Mr. Carpenter, in reference to our re¬ view of his Scripture Difficulties,” (De¬ cember, p. 522,) replies, I should have thought it impossible for any person to fail in attributing the remarks on 1 Cor. vi. to their real author, considering the mode in which I have introduced them : The ob¬ scurity of this passage has given birth to numerous conjectures as to the meaning of the apostle, which are thus ably summed up by Mr. Bloomfield.’ Then follows Mr. Bloomfield’s note, at the close of which is a direct reference to Bloomfield in loco.”

A Correspondent inquires for “parti¬ culars relative to Captain Pretty, who is thus mentioned in Clarendon’s Memoirs, vol. II. pt. 1, p. 6, viz. * eight full troops of horse under the command of Captain Pretty.’ He is probably the same person who is mentioned in the critical review of the State Trials as Colonel Pretty at the Castle of Dublin in 1649. See Trial of the Regicides. There is a pedigree in the He- raltls’-offiee of a family of the name, seated for many generations at Medborne (query in what county ?) the chief branch of which terminates in an heiress, who married into the family of Porter.”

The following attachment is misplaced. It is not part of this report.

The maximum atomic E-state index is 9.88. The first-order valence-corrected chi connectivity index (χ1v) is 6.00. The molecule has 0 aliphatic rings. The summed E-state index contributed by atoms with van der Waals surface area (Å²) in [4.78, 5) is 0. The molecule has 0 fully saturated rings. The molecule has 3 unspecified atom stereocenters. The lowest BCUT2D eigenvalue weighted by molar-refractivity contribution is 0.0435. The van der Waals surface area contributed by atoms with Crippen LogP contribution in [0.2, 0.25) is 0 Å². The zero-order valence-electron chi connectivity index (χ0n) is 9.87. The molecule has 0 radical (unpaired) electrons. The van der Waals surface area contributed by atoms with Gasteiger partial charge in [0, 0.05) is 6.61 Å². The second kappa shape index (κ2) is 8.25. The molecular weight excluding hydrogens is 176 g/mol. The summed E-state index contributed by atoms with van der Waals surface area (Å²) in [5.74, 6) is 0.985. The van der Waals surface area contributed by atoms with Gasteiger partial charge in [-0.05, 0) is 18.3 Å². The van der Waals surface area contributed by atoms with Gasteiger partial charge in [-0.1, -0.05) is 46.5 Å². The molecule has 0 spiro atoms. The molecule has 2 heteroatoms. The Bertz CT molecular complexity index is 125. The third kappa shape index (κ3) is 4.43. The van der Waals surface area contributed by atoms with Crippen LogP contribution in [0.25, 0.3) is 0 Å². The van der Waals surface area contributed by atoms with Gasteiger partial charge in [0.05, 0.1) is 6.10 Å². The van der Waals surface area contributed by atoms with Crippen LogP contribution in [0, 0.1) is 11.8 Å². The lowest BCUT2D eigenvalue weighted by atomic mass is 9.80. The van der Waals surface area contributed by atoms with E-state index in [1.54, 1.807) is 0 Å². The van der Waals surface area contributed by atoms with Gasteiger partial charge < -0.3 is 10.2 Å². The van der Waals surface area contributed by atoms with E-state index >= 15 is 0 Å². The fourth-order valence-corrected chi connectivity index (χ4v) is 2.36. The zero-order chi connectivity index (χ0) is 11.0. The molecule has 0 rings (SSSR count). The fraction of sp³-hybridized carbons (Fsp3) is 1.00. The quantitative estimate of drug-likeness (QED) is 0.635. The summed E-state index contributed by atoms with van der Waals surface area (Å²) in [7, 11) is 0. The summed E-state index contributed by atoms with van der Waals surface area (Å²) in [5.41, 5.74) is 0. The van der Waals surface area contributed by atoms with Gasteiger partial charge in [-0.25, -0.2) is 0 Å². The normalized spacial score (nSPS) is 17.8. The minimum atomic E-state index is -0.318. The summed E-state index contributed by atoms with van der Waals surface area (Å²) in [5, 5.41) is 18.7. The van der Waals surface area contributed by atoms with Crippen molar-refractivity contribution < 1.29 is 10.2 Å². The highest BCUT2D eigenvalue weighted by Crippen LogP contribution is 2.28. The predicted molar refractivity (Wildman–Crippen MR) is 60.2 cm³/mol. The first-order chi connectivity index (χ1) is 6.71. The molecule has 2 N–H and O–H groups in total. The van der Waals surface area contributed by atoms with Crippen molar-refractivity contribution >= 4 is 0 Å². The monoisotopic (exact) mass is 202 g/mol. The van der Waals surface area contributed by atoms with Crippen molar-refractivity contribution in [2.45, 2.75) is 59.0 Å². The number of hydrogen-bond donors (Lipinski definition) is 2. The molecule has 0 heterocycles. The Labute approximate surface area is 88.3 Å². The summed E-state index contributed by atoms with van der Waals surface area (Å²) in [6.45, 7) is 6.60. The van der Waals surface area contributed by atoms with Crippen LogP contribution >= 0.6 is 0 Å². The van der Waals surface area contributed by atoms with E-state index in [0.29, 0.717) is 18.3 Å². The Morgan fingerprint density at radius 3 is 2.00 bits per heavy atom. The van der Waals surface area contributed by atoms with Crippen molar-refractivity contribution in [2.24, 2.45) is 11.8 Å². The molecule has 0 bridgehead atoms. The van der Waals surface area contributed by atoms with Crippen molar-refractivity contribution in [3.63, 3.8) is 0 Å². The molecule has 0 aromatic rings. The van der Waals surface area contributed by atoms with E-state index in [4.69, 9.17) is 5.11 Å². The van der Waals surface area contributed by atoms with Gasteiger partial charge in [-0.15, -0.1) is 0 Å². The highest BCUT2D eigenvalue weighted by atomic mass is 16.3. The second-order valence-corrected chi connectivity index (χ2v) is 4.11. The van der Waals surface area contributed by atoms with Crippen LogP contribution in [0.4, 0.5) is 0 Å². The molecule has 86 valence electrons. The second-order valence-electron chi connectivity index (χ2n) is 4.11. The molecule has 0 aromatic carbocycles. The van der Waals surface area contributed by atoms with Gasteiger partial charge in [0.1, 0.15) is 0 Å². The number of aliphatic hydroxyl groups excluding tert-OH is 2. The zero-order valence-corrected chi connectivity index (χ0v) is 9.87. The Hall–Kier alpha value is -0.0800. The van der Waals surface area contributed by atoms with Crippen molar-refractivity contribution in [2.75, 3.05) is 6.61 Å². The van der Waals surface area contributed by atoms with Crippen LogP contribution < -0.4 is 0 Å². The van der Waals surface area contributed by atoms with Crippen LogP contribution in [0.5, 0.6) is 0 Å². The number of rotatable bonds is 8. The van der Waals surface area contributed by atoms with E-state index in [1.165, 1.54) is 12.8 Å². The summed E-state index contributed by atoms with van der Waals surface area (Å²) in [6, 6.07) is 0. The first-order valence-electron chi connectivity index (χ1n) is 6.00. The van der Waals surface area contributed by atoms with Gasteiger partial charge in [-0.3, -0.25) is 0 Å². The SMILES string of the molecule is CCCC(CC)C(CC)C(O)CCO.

C. S. B. says, About the period of the expulsion of the Jesuits from France (1764), there were books publicly burnt at Paris, the productions of Bassambaum, Saurez, and Molina. The object of this inquiry is to ascertain the exact date of this transaction, as it would probably throw light on the much debated question of who was the au¬ thor of Junius?

Our Correspondent in Dec. p. 499, who is anxious for some information respecting the square piece worn on the chest by the war¬ riors in the Bayeux Tapestry, is referred to vol. I. of Dr. Meyrick’s Critical Inquiry, where he will find what he seeks.

If our Correspondent the Tourist, who writes from Bath, lias more in reserve for us, we shall be glad to receive it, in order to give a longer portion at a time.

We beg to acknowledge the receipt of a communication from Candidus, for which we are obliged. We think, however, that we may not have the opportunity afforded us, of adopting his suggestions.

H. R. D. is informed, that the MS. from which he has found the quotation is the same as was printed in the 20th volume of Ar- chseologia, and is now well known to anti¬ quaries.



JANUARY, 1830.



Mr. Urban,

Staffordshire Moor¬ lands, Jan. g.